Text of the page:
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Business Training for Microfinance Clients: How it Matters and for Whom?

Author

Listed:
  • Veronica Frisancho
  • Dean Karlan
  • Martin Valdivia

Abstract

We measure the impact of a business training program for female microentrepreneur clients of a group banking program in Peru. Using the credit with education model, we assigned clients randomly to either treatment or control groups. Treatment groups received thirty to sixty minute entrepreneurship training sessions during their normal weekly group banking meeting. These lasted between one to two years. Control groups remained as they were before, meeting weekly with the group banking program solely for making loan and savings payments. We find that intention to treat (ITT) led to higher repayment and client retention rates for the microfinance institution, improved business knowledge, and practices. More importantly, average business sales revenues also increase while revenues fluctuations were reduced. In addition, we find significant heterogeneity in the exposure of clients within the treatment group. Treatment on the treated (TOT) estimates, obtained using ITT as instrumental variable, show substantially larger effects.

Suggested Citation

  • Veronica Frisancho & Dean Karlan & Martin Valdivia, 2008. "Business Training for Microfinance Clients: How it Matters and for Whom?," Working Papers PMMA 2008-11, PEP-PMMA.
  • Handle: RePEc:lvl:pmmacr:2008-11
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    File URL: https://portal.pep-net.org/documents/download/id/12030
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    References listed on IDEAS

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    1. Duflo, Esther & Glennerster, Rachel & Kremer, Michael, 2008. "Using Randomization in Development Economics Research: A Toolkit," Handbook of Development Economics, Elsevier.
    2. Imbens, Guido W & Angrist, Joshua D, 1994. "Identification and Estimation of Local Average Treatment Effects," Econometrica, Econometric Society, vol. 62(2), pages 467-475, March.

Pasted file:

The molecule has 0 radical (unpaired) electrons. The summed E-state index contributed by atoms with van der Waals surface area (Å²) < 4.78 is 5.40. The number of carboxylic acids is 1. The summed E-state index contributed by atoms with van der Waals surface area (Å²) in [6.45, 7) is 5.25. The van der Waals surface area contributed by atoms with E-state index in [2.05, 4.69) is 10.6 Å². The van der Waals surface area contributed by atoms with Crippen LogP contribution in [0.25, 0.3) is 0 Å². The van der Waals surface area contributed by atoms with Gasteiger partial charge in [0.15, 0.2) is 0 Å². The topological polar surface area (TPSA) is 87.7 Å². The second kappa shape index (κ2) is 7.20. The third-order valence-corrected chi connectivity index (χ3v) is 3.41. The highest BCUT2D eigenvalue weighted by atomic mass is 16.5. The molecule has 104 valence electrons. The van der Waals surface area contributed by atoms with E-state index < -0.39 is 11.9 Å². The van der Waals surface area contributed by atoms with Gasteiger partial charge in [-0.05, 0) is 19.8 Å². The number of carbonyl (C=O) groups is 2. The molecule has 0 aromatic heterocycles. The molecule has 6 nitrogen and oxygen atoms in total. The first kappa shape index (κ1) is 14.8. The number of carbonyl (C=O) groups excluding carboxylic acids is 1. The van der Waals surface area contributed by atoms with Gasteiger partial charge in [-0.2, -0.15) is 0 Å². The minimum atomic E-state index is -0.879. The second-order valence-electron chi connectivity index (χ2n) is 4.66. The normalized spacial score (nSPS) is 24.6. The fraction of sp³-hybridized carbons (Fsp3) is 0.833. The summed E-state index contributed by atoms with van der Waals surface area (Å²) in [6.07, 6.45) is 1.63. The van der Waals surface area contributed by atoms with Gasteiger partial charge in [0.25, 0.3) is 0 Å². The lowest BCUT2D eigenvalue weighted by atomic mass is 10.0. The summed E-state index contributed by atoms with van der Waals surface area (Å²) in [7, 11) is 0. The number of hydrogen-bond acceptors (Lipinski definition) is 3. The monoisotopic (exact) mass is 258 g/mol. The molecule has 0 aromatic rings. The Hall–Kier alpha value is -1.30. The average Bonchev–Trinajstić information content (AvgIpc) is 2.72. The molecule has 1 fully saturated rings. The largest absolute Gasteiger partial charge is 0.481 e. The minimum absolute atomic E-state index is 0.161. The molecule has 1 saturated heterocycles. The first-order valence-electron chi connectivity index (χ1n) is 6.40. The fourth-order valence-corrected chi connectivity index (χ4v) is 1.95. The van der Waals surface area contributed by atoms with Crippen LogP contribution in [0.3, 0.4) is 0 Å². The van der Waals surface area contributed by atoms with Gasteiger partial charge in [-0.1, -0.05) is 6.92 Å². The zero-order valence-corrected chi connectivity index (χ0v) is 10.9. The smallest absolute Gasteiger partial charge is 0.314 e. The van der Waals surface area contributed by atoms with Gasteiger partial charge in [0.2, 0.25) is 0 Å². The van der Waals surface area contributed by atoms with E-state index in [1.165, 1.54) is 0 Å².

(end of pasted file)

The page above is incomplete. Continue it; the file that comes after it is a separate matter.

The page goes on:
3. Jonathan Morduch, 1999. "The Microfinance Promise," Journal of Economic Literature, American Economic Association, vol. 37(4), pages 1569-1614, December.
    4. Copestake, James, 2002. "Unfinished Business: The Need for More Effective Microfinance Exit Monitoring," Working Papers 23752, University of Sussex, Imp-Act: Improving the Impact of Microfinance on Poverty: Action Research Program.
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    Cited by:

    1. Xu, Lisa & Zia, Bilal, 2012. "Financial literacy around the world : an overview of the evidence with practical suggestions for the way forward," Policy Research Working Paper Series 6107, The World Bank.

    More about this item

    Keywords

    Microfinance; business training; adult education;

    JEL classification:

    • C93 - Mathematical and Quantitative Methods - - Design of Experiments - - - Field Experiments
    • D12 - Microeconomics - - Household Behavior - - - Consumer Economics: Empirical Analysis
    • D13 - Microeconomics - - Household Behavior - - - Household Production and Intrahouse Allocation
    • D21 - Microeconomics - - Production and Organizations - - - Firm Behavior: Theory
    • I21 - Health, Education, and Welfare - - Education - - - Analysis of Education
    • J24 - Labor and Demographic Economics - - Demand and Supply of Labor - - - Human Capital; Skills; Occupational Choice; Labor Productivity
    • O12 - Economic Development, Innovation, Technological Change, and Growth - - Economic Development - - - Microeconomic Analyses of Economic Development

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